Showcasing creativity through an accessible Arts Award programme

Showcasing creativity through an accessible Arts Award programme

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BY: Guest Writer
10 Jun 2024

We hear from Marcelle Steenkamp, Art Lead at Montem Academy in Slough as we launch our Equality, Diversity and Inclusion (EDI) theme on the blog this month. Marcelle shares with us how working collaboratively with other organisations enabled them to make Arts Award Discover accessible for their vision-impaired pupils so that everyone was able to engage with the same opportunities and enhance the experience for all as a result.

At Montem Academy, we have been very fortunate to work closely with Berkshire Sensory Consortium Service for the last couple of years so we can make our school as inclusive as possible. Due to this wonderful partnership, Montem has established itself as a centre of excellence for visually impaired pupils.


Angela Azzopardi, a teacher and our expert for vision-impaired pupils from the Consortium, has been dedicatedly working with our children for the past three years. Her main goal is to ensure that our three vision-impaired pupils, who are in Reception, Year 1 and Year 4, can fully engage with the curriculum using braille, touch and their other senses. She supports teachers and pupils to access art and Arts Award through tactile or adapted visual ways. This year, we were thrilled that one of these pupils, Arwa from Year 4, was able to take part in the Arts Award Discover programme for the first time. We strongly believe that opportunities like this are incredibly valuable for all our pupils as it allows them to express themselves and perceive the world in a unique way. Moreover, it has given Arwa the chance to explore her creativity alongside her peers. Angela has worked tirelessly to develop inclusive methods for Arwa to actively participate in all the Arts Award Discover activities.

Tactile skills

During our collaboration, we drew inspiration from the amazing charity, Living Paintings. This organisation is dedicated to providing visually impaired young people with picture books that include tactile pictures and raised plastic copies of famous paintings. They generously provided us with an art kit and some fantastic ideas to build upon. To create raised pictures, Arwa used German film for mark making, allowing her to work alongside her peers (Discover Part A). This was a wonderful opportunity for all students to consider texture as a means of adding interest to a picture especially for those who cannot perceive colour. By drawing in this unique way, Arwa was able to experience art through touch. She was particularly amazed by how braille can be used to label pictures or create shapes, as well as the use of swell ink and a special machine, called a Zyfuse, to produce raised outlines. For our next Arts Award journey, we are planning to explore collage work and further develop our tactile skills by working with clay. We are excited to delve into art that goes beyond just colour on a page.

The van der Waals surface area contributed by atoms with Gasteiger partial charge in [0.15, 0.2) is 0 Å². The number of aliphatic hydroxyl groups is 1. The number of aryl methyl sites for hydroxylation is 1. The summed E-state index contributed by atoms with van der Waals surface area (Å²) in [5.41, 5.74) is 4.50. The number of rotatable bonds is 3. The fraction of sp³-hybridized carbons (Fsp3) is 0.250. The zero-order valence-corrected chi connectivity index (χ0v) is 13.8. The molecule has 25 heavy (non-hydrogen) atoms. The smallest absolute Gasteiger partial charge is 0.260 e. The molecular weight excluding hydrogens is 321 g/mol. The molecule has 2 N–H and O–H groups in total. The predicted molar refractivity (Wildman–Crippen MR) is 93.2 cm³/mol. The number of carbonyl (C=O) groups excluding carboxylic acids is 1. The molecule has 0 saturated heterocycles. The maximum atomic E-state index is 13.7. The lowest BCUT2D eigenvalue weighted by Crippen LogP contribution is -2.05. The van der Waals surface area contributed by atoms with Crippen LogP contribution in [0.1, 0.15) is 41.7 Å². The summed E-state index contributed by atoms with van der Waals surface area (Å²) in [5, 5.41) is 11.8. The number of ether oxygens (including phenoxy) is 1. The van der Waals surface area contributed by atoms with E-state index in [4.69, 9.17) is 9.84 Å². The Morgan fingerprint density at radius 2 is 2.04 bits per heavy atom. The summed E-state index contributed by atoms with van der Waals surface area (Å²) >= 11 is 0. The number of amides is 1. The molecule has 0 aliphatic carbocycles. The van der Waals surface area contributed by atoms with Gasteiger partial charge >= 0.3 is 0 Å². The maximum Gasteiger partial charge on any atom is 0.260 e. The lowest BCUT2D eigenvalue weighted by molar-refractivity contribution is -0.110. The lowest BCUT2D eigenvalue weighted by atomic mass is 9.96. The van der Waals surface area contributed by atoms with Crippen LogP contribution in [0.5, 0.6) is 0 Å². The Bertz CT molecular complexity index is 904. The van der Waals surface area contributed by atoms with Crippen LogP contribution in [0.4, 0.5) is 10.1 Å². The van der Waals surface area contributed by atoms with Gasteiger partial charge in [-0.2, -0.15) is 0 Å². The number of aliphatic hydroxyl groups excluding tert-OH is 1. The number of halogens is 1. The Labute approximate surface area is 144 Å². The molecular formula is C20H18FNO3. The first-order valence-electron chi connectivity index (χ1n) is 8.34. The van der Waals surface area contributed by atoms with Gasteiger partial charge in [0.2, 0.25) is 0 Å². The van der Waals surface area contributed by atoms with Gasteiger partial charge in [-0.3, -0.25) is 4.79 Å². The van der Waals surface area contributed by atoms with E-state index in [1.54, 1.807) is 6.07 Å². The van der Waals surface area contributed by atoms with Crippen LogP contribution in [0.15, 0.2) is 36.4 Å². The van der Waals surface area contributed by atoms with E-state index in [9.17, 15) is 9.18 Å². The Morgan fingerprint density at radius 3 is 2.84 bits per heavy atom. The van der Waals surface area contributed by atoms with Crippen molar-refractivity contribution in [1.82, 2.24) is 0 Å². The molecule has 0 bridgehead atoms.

Arwa’s participation in various Year 4 workshops was truly wonderful as she lacks confidence and hasn’t really been able to take part in any activities of this nature before. During an oil painting workshop (Part A – Discover) on the theme of Remembrance, we used a tablet to zoom into the details of an example picture. This allowed Arwa to work in the same way as her classmates, and she thoroughly enjoyed learning to mix paint and confidently apply it to her canvas (Part A – Discover). Creating the final artwork helped her develop her spatial awareness, sensory perception and fine motor skills and it was proudly displayed in the main school entrance.


Artist research

During Arwa’s Discover journey, she learnt that numerous renowned artists had eye conditions that influenced how they perceived the world, much like herself. For example, Georgia O’Keefe, an artist who inspired her during the Discover course (Part B – Find out), was blind in her later years but persisted in painting. Despite keeping her condition hidden, O’Keefe continued to create beautiful artwork.

Although our two younger visually impaired students are not yet ready for Arts Award, we are confident that with the support of Angela and her dedicated team at Berkshire Sensory Consortium, they will be able to enrol in both Discover and Explore as they progress to Key Stage 2.

Learning journey

It brings us immense joy to see all our visually impaired students included in activities that bring them so much happiness and allow them to nurture their creativity alongside their peers. Arwa has been so inspired by her successful Arts Award journey that she is currently participating in a bracelet-making club.

We have found that by making Arts Award available to all our students, we have witnessed how they support each other and showcase their creativity through art. This has led us to reconsider our approach in working with visually impaired students, ensuring they have the opportunity to explore their creativity despite the challenges they face in a curriculum that is already packed with learning requirements.

We anticipate that our younger visually impaired students will also take pride in their unique perspective of the world and in their ability to express it through art. We are thrilled to continue our Arts Award learning journey with them as they progress through the school.

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